We All Need A Little Help Sometimes

Imagine that you are a single mom of two and also care for your young niece.  You had a job, but have recently been laid off.  You are falling behind on your electric bill, and your natural gas has already been shut off.  You don’t have much gasoline left in your car.  You’re left with just a few boxes of cereal, a pound of hamburger, and some condiments – aside from that, your refrigerator and pantry are bare.  That is the situation that Denise found herself facing.

I’ve been an employee of the Food Bank for about six weeks now, and just yesterday had the opportunity to attend my first food box distribution.  In Albuquerque’s South Valley, The Holy Family Parish is one of our largest partner agencies and gives food to hungry families through a twice-weekly on-site pantry and a monthly Mobile Food Pantry.  At yesterday’s Mobile distribution, I accompanied three of our AmeriCorps VISTA Volunteers and three members of Representative Michelle Lujan Grisham’s staff to help with our SNAP Outreach program.


(AmeriCorps VISTA Volunteers – Paige, Liz, and Jessica – at the SNAP Outreach table.)

SNAP is the Supplemental Nutrition Assistance Program (formerly known as Food Stamps).  It is a government program designed to provide benefits for eligible people who need help putting food on the table.  Many people cannot get enough to eat by using one service alone.  By helping clients sign up for SNAP benefits, they can often receive more consistent meals than if they rely solely on Roadrunner Food Bank and food pantries.

As part of our new strategic direction – FEED, SEED, LEAD – we are working to better serve people experiencing hunger by bringing additional related programs and services directly to food distribution sites.  Our goal is that people get the help they need, without having to use their fuel driving all over the city and waiting in lines for hours each day.

When we arrived at the distribution site, the line was already stretched out into the parking lot.  Clients were given numbers based on their place in line.  I spoke with a woman named Barbara who was #2 on the list.  She explained that she arrived at 4:00 a.m. to get her number.  “I didn’t want to risk them running out of food,” she told me.  “I knew I needed to get here early because I’ve been having to skip meals for the last few days to make what was left in my cupboards last until today.”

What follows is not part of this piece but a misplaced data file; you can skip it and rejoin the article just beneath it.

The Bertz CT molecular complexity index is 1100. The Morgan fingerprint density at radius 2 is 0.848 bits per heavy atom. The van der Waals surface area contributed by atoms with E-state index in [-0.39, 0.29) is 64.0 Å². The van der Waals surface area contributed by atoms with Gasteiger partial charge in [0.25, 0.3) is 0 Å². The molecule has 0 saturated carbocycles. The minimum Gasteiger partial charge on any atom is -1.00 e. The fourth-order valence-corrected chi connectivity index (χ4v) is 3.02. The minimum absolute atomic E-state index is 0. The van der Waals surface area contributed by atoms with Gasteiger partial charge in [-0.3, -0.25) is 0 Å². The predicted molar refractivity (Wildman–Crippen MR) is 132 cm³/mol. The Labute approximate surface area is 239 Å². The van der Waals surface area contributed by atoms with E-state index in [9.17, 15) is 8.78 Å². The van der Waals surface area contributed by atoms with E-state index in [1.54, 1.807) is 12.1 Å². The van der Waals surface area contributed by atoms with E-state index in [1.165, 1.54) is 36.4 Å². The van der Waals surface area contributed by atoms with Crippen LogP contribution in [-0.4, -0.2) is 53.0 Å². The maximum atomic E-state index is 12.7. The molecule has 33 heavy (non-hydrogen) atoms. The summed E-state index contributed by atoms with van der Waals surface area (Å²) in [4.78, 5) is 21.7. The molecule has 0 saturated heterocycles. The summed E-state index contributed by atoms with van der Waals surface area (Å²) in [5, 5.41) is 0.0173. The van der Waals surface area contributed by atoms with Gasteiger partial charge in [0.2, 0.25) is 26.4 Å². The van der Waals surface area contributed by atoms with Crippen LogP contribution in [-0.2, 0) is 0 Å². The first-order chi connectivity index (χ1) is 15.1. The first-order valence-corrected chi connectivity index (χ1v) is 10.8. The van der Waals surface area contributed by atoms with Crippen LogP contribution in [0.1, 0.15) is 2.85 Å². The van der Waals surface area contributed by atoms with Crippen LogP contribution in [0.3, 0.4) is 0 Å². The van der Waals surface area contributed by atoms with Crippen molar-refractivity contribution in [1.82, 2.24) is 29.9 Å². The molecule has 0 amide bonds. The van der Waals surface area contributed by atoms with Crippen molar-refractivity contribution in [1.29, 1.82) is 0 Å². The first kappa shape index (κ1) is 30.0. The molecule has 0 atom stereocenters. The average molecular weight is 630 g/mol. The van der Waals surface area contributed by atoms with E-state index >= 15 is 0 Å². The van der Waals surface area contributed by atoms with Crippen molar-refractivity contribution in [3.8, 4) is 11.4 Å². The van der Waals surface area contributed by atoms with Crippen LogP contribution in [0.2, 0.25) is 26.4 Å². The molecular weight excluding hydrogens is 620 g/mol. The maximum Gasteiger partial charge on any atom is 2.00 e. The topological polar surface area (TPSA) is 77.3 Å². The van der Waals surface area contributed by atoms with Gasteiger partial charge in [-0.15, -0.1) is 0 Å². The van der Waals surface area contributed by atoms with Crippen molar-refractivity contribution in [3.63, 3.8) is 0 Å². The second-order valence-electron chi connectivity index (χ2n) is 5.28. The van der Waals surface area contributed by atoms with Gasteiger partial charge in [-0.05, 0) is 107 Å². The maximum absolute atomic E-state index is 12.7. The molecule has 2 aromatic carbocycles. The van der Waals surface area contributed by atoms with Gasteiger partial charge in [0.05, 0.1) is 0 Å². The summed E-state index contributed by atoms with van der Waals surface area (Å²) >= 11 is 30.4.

I learned quickly that when you’re hungry, you have to have patience.  After waiting in line the first time and being given numbers, there was still much more waiting to come.  Clients had to wait for the Roadrunner truck to arrive with the food.  Then, they waited while the volunteers hurriedly set up the food along the distribution line.  Finally, they waited for their numbers to be called so that they could fill their food boxes.



(Volunteers from Rep. Lujan Grisham’s office and from Holy Family Parish preparing food to be distributed.)

During this time, we were able to make our way down the line and talk to people about SNAP, letting them know what the program was, reviewing eligibility guidelines with them, and helping them fill out applications to get benefits.  Through SNAP outreach, the staff at the Food Bank is able to encourage people to apply for benefits and walk them through the process.   By reaching out to clients during food box distributions, we can help them avoid some of the bureaucratic red tape they might otherwise encounter and save them the time and gas money it would take to apply at the Income Support Division offices.

While Barbara had too much income to qualify for SNAP, she did get her food box and will be able to have a healthy meal tonight.  Denise was able to both get her food box and complete her application for SNAP benefits at one place with less waiting.

There are no easy solutions to the problems of hunger and poverty, but every step we take to improve the lives of people in our community is a step in the right direction.  This experience served to reinforce my belief that we all need a little help sometimes.  No one should have to go without basic life necessities.  I ask you to show compassion for those who are struggling.  Help by spreading the word and raising awareness about hunger right in our neighborhoods.  Even better, become a SNAP Outreach volunteer or volunteer to help sort food at our Albuquerque or Las Cruces offices.  Together, we can solve hunger.

Shannon Kunkel is Communications Coordinator at Roadrunner Food Bank.

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